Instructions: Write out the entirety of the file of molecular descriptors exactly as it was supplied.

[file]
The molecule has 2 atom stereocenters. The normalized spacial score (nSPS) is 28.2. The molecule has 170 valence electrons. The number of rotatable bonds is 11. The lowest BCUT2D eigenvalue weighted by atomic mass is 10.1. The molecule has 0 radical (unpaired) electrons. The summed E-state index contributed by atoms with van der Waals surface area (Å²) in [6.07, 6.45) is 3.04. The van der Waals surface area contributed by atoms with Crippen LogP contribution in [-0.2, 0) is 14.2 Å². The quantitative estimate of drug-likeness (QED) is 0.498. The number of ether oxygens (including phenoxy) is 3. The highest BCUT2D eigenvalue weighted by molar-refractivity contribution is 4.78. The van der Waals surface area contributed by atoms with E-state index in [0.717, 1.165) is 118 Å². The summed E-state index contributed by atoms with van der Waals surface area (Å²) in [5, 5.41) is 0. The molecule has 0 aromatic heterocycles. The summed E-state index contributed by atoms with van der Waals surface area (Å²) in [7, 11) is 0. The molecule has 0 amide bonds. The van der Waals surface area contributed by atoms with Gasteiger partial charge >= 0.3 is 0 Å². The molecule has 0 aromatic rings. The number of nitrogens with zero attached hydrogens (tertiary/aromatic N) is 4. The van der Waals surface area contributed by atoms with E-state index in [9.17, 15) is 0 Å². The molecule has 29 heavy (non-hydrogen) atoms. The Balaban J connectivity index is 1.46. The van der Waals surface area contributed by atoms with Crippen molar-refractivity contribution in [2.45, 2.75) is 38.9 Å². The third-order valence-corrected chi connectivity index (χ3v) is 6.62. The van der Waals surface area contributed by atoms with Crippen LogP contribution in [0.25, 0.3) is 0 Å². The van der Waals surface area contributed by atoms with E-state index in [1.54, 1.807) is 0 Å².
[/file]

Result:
The molecule has 2 atom stereocenters. The normalized spacial score (nSPS) is 28.2. The molecule has 170 valence electrons. The number of rotatable bonds is 11. The lowest BCUT2D eigenvalue weighted by atomic mass is 10.1. The molecule has 0 radical (unpaired) electrons. The summed E-state index contributed by atoms with van der Waals surface area (Å²) in [6.07, 6.45) is 3.04. The van der Waals surface area contributed by atoms with Crippen LogP contribution in [-0.2, 0) is 14.2 Å². The quantitative estimate of drug-likeness (QED) is 0.498. The number of ether oxygens (including phenoxy) is 3. The highest BCUT2D eigenvalue weighted by molar-refractivity contribution is 4.78. The van der Waals surface area contributed by atoms with E-state index in [0.717, 1.165) is 118 Å². The summed E-state index contributed by atoms with van der Waals surface area (Å²) in [5, 5.41) is 0. The molecule has 0 aromatic heterocycles. The summed E-state index contributed by atoms with van der Waals surface area (Å²) in [7, 11) is 0. The molecule has 0 amide bonds. The van der Waals surface area contributed by atoms with Gasteiger partial charge >= 0.3 is 0 Å². The molecule has 0 aromatic rings. The number of nitrogens with zero attached hydrogens (tertiary/aromatic N) is 4. The van der Waals surface area contributed by atoms with E-state index in [9.17, 15) is 0 Å². The molecule has 29 heavy (non-hydrogen) atoms. The Balaban J connectivity index is 1.46. The van der Waals surface area contributed by atoms with Crippen molar-refractivity contribution in [2.45, 2.75) is 38.9 Å². The third-order valence-corrected chi connectivity index (χ3v) is 6.62. The van der Waals surface area contributed by atoms with Crippen LogP contribution in [0.25, 0.3) is 0 Å². The van der Waals surface area contributed by atoms with E-state index in [1.54, 1.807) is 0 Å².